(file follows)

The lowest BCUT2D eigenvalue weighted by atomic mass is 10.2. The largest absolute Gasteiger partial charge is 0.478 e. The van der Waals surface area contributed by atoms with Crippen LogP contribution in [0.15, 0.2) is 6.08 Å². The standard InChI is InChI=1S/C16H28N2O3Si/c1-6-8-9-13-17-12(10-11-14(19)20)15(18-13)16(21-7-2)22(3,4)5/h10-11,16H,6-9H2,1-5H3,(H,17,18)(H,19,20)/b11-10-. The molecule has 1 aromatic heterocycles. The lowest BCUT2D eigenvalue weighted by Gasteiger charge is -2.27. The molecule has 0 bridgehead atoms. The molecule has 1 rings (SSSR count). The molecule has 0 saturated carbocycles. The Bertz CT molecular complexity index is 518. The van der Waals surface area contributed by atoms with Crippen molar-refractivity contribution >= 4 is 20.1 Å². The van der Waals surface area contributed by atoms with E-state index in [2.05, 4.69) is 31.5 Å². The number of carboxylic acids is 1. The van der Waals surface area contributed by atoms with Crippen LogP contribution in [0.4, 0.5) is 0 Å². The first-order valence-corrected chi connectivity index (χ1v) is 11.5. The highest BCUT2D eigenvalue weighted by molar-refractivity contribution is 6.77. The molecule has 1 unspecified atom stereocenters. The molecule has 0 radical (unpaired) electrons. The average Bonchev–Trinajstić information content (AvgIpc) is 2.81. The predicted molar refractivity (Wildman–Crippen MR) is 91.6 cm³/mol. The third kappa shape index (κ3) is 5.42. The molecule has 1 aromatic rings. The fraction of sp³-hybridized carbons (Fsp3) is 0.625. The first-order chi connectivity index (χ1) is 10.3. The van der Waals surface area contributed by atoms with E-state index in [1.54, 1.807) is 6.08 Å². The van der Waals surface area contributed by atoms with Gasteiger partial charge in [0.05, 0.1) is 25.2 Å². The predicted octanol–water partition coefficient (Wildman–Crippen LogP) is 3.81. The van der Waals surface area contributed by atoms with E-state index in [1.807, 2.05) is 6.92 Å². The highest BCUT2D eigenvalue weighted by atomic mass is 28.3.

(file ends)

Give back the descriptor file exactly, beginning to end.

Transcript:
The lowest BCUT2D eigenvalue weighted by atomic mass is 10.2. The largest absolute Gasteiger partial charge is 0.478 e. The van der Waals surface area contributed by atoms with Crippen LogP contribution in [0.15, 0.2) is 6.08 Å². The standard InChI is InChI=1S/C16H28N2O3Si/c1-6-8-9-13-17-12(10-11-14(19)20)15(18-13)16(21-7-2)22(3,4)5/h10-11,16H,6-9H2,1-5H3,(H,17,18)(H,19,20)/b11-10-. The molecule has 1 aromatic heterocycles. The lowest BCUT2D eigenvalue weighted by Gasteiger charge is -2.27. The molecule has 0 bridgehead atoms. The molecule has 1 rings (SSSR count). The molecule has 0 saturated carbocycles. The Bertz CT molecular complexity index is 518. The van der Waals surface area contributed by atoms with Crippen molar-refractivity contribution >= 4 is 20.1 Å². The van der Waals surface area contributed by atoms with E-state index in [2.05, 4.69) is 31.5 Å². The number of carboxylic acids is 1. The van der Waals surface area contributed by atoms with Crippen LogP contribution in [0.4, 0.5) is 0 Å². The first-order valence-corrected chi connectivity index (χ1v) is 11.5. The highest BCUT2D eigenvalue weighted by molar-refractivity contribution is 6.77. The molecule has 1 unspecified atom stereocenters. The molecule has 0 radical (unpaired) electrons. The average Bonchev–Trinajstić information content (AvgIpc) is 2.81. The predicted molar refractivity (Wildman–Crippen MR) is 91.6 cm³/mol. The third kappa shape index (κ3) is 5.42. The molecule has 1 aromatic rings. The fraction of sp³-hybridized carbons (Fsp3) is 0.625. The first-order chi connectivity index (χ1) is 10.3. The van der Waals surface area contributed by atoms with E-state index in [1.54, 1.807) is 6.08 Å². The van der Waals surface area contributed by atoms with Gasteiger partial charge in [0.05, 0.1) is 25.2 Å². The predicted octanol–water partition coefficient (Wildman–Crippen LogP) is 3.81. The van der Waals surface area contributed by atoms with E-state index in [1.807, 2.05) is 6.92 Å². The highest BCUT2D eigenvalue weighted by atomic mass is 28.3.